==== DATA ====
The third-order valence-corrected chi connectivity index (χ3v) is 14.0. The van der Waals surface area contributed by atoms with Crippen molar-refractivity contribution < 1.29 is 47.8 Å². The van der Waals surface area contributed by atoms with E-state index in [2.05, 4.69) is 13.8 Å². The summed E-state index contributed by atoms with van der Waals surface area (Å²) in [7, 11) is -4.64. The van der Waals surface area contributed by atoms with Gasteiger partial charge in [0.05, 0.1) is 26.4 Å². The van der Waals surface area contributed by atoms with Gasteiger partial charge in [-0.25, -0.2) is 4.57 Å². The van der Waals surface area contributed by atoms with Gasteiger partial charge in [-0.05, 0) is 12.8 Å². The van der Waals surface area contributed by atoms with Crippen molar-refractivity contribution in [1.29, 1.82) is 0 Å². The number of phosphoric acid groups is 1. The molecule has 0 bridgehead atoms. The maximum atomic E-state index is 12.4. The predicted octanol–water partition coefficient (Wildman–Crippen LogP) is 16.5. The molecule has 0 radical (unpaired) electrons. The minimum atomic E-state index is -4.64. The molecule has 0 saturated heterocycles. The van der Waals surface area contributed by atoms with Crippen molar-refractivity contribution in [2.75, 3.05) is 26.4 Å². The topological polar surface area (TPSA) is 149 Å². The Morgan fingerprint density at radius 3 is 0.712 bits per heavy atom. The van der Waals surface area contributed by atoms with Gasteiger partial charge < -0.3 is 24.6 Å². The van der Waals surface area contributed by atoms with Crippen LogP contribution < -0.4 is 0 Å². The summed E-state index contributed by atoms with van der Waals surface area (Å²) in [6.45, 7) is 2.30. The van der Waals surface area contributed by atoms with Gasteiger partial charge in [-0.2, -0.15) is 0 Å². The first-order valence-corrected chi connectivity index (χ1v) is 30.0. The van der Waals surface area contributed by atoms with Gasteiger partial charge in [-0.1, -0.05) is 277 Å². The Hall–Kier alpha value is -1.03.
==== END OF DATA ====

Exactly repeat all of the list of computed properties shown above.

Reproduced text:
The third-order valence-corrected chi connectivity index (χ3v) is 14.0. The van der Waals surface area contributed by atoms with Crippen molar-refractivity contribution < 1.29 is 47.8 Å². The van der Waals surface area contributed by atoms with E-state index in [2.05, 4.69) is 13.8 Å². The summed E-state index contributed by atoms with van der Waals surface area (Å²) in [7, 11) is -4.64. The van der Waals surface area contributed by atoms with Gasteiger partial charge in [0.05, 0.1) is 26.4 Å². The van der Waals surface area contributed by atoms with Gasteiger partial charge in [-0.25, -0.2) is 4.57 Å². The van der Waals surface area contributed by atoms with Gasteiger partial charge in [-0.05, 0) is 12.8 Å². The van der Waals surface area contributed by atoms with Crippen molar-refractivity contribution in [1.29, 1.82) is 0 Å². The number of phosphoric acid groups is 1. The molecule has 0 bridgehead atoms. The maximum atomic E-state index is 12.4. The predicted octanol–water partition coefficient (Wildman–Crippen LogP) is 16.5. The molecule has 0 radical (unpaired) electrons. The minimum atomic E-state index is -4.64. The molecule has 0 saturated heterocycles. The van der Waals surface area contributed by atoms with Crippen molar-refractivity contribution in [2.75, 3.05) is 26.4 Å². The topological polar surface area (TPSA) is 149 Å². The Morgan fingerprint density at radius 3 is 0.712 bits per heavy atom. The van der Waals surface area contributed by atoms with Gasteiger partial charge < -0.3 is 24.6 Å². The van der Waals surface area contributed by atoms with Crippen LogP contribution < -0.4 is 0 Å². The summed E-state index contributed by atoms with van der Waals surface area (Å²) in [6.45, 7) is 2.30. The van der Waals surface area contributed by atoms with Gasteiger partial charge in [-0.2, -0.15) is 0 Å². The first-order valence-corrected chi connectivity index (χ1v) is 30.0. The van der Waals surface area contributed by atoms with Gasteiger partial charge in [-0.1, -0.05) is 277 Å². The Hall–Kier alpha value is -1.03.